Ever since the Tories came to power in May 2010, aided by the Liberal Democrats, who, sadly, demonstrated that everything they professed to believe in could be discarded if it meant being in government, the very fabric of civil society in the UK has been faced with extinction. This is a country that has developed a welfare safety net to protect the most vulnerable members of society and those who have fallen on hard times, and one that has guaranteed healthcare for its entire population, through the NHS, paid for through general taxation, but the Tories are determined to destroy it, and far too many people have been fooled by their poisonous persecution of the poor and disabled, and their ideologically motivated “age of austerity,” which continues to ruin any chance of economic recovery, while plunging millions of people further into serious poverty.
On Monday, April 1, multiple welfare cuts hit hundreds of thousands of the poorest and most vulnerable members of society, and although two newspapers led with the news on their front pages — the Guardian (“The day Britain changed”) and the Daily Mirror (“D-Day for Savage Con-Dem Cuts”) — there is no sign that the British people, in general, have woken up to the full ramifications of what is being done in their name.
From the beginning of the Tories’ attack on the state, the government and large parts of the media have successfully lied about the unemployed and the disabled being scroungers and shirkers, creating a climate of mean-spiritedness and hatred amongst my fellow citizens that I have found to be both shocking and disgraceful, because the blunt truth, which anyone could find out if they could be bothered, is that there are around 2,500,000 people unemployed but only 500,000 job vacancies. Read the rest of this entry »
Last Wednesday, while George Osborne was delivering his Autumn Statement, taking aim at the most vulnerable members of society once more, with another savage attack on the welfare state, I was in central London, and I returned home after he had made his smug and visibly heartless performance in the House of Commons, when the Evening Standard was already announcing his new attack on the poor and disabled.
The Standard‘s headline — “George Osborne hits welfare for poor and raids pensions of rich” — was not exactly a ringing endorsement of the Chancellor’s statement, but it failed to dent the prejudices of the two women next to me, who were returning home, presumably from their office jobs. As they idly perused the paper, they complained about the amount of money the unemployed receive, followed swiftly by a complaint that they then sit around at home doing nothing. There was no mention of the fact that most of what the unemployed receive from the government goes to their landlords, or that there is still only one job for every five people who are unemployed, let alone the fact that a large proportion of benefits are actually paid to working people who aren’t otherwise paid enough money to survive on. Why let anything that might lead you to regard the unemployed as fellow human beings interfere with some knee-jerk bigotry?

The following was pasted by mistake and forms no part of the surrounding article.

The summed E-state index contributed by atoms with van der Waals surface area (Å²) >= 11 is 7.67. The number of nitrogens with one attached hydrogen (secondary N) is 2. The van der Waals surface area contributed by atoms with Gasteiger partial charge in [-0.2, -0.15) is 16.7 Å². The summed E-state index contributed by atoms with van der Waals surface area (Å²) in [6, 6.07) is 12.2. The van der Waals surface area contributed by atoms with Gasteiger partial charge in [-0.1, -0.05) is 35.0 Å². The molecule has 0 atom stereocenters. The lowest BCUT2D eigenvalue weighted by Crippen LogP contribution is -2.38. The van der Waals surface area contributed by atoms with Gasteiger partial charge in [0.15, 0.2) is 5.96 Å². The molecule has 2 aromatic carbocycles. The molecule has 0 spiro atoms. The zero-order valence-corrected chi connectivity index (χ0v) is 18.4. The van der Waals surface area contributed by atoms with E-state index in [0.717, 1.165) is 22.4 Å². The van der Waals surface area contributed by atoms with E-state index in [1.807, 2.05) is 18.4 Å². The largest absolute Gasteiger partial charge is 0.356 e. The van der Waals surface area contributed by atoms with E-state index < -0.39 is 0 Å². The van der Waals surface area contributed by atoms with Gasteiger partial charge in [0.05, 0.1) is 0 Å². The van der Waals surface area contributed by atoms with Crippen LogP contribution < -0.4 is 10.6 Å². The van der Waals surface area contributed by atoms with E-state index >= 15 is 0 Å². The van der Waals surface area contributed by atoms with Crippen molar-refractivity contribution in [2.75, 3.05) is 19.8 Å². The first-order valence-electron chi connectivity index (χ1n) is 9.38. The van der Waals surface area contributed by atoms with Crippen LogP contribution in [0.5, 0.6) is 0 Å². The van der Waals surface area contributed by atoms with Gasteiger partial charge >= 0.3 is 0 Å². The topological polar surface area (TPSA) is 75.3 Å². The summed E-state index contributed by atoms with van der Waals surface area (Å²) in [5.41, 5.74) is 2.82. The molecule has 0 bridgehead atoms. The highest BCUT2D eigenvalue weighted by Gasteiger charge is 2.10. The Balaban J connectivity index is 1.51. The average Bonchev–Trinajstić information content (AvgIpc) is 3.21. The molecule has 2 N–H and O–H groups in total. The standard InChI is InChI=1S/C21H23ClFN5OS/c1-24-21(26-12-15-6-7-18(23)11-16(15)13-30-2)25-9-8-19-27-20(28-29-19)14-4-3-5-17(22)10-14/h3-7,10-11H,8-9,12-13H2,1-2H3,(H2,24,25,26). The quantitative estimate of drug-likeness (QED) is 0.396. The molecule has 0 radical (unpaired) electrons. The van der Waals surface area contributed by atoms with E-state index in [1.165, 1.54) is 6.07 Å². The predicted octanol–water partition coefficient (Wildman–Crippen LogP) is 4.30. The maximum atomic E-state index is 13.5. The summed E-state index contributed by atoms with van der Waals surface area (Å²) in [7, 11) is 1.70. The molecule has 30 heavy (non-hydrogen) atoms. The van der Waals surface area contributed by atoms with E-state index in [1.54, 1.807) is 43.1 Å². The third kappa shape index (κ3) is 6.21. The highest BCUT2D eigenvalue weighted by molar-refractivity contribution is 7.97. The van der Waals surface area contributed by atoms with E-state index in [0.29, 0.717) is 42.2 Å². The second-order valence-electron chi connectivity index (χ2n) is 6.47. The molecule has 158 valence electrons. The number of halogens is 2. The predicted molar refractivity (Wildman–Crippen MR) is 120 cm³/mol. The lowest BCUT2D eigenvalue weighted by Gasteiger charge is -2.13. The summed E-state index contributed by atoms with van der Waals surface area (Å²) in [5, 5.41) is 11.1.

Complaining that they too were suffering, they then spent the rest of their journey home — disturbingly, to Brockley, where I also live — rather undermining their case, by talking about party dresses and which gyms they attended. Read the rest of this entry »
I was sorry to see Sarah under the yoke of this hideous government, because she clearly had more humanity than all the other ministers, and, although she undoubtedly was trying to do her best for those in need, it was also clear to me that she would be unable to do anything much that was worthwhile in a government so dedicated to making the poorest people in society suffer as much as possible. I knew of her humanity, and of her dedication as a constituency MP, because she had very actively campaigned for one of her constituents, Jamil El-Banna, a prisoner in Guantánamo who was released five years ago, and I had met her during that time.
On Sunday, Sarah Teather broke her silence in fine style, telling the Observer, in no uncertain terms, that the government’s welfare reforms are unacceptable, and that, in particular, the one-size-fits-all benefit cap, being introduced in April, is cruel and immoral. Read the rest of this entry »
Investigative journalist, author, filmmaker, photographer and Guantanamo expert
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